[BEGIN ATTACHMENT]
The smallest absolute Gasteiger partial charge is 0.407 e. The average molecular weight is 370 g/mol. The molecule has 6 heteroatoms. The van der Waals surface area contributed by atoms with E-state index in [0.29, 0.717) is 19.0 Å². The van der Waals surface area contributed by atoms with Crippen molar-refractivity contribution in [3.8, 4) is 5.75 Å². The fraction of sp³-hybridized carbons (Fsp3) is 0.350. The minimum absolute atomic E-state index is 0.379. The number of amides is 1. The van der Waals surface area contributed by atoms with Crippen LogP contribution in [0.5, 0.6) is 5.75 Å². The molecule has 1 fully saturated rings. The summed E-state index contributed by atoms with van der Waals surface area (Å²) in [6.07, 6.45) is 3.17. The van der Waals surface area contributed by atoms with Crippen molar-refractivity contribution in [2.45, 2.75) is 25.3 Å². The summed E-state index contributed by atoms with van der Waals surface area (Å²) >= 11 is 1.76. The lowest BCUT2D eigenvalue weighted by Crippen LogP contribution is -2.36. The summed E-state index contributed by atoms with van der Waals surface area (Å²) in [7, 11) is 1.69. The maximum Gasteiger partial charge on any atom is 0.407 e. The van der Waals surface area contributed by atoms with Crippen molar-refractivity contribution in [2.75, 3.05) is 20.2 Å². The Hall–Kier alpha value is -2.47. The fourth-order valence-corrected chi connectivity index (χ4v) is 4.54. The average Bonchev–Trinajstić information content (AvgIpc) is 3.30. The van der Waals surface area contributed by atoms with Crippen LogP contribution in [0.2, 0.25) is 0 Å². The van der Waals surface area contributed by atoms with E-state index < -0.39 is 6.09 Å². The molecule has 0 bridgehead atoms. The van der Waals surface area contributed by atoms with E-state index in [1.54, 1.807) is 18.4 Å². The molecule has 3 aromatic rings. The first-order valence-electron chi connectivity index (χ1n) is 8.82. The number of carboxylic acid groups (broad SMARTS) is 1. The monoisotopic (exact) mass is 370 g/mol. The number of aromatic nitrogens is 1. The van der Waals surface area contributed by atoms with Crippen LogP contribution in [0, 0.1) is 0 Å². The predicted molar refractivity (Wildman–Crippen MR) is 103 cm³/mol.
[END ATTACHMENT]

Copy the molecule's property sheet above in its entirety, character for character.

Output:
The smallest absolute Gasteiger partial charge is 0.407 e. The average molecular weight is 370 g/mol. The molecule has 6 heteroatoms. The van der Waals surface area contributed by atoms with E-state index in [0.29, 0.717) is 19.0 Å². The van der Waals surface area contributed by atoms with Crippen molar-refractivity contribution in [3.8, 4) is 5.75 Å². The fraction of sp³-hybridized carbons (Fsp3) is 0.350. The minimum absolute atomic E-state index is 0.379. The number of amides is 1. The van der Waals surface area contributed by atoms with Crippen LogP contribution in [0.5, 0.6) is 5.75 Å². The molecule has 1 fully saturated rings. The summed E-state index contributed by atoms with van der Waals surface area (Å²) in [6.07, 6.45) is 3.17. The van der Waals surface area contributed by atoms with Crippen molar-refractivity contribution in [2.45, 2.75) is 25.3 Å². The summed E-state index contributed by atoms with van der Waals surface area (Å²) >= 11 is 1.76. The lowest BCUT2D eigenvalue weighted by Crippen LogP contribution is -2.36. The summed E-state index contributed by atoms with van der Waals surface area (Å²) in [7, 11) is 1.69. The maximum Gasteiger partial charge on any atom is 0.407 e. The van der Waals surface area contributed by atoms with Crippen molar-refractivity contribution in [2.75, 3.05) is 20.2 Å². The Hall–Kier alpha value is -2.47. The fourth-order valence-corrected chi connectivity index (χ4v) is 4.54. The average Bonchev–Trinajstić information content (AvgIpc) is 3.30. The van der Waals surface area contributed by atoms with Crippen LogP contribution in [0.2, 0.25) is 0 Å². The van der Waals surface area contributed by atoms with E-state index < -0.39 is 6.09 Å². The molecule has 0 bridgehead atoms. The van der Waals surface area contributed by atoms with E-state index in [1.54, 1.807) is 18.4 Å². The molecule has 3 aromatic rings. The first-order valence-electron chi connectivity index (χ1n) is 8.82. The number of carboxylic acid groups (broad SMARTS) is 1. The monoisotopic (exact) mass is 370 g/mol. The number of aromatic nitrogens is 1. The van der Waals surface area contributed by atoms with Crippen LogP contribution in [0, 0.1) is 0 Å². The predicted molar refractivity (Wildman–Crippen MR) is 103 cm³/mol.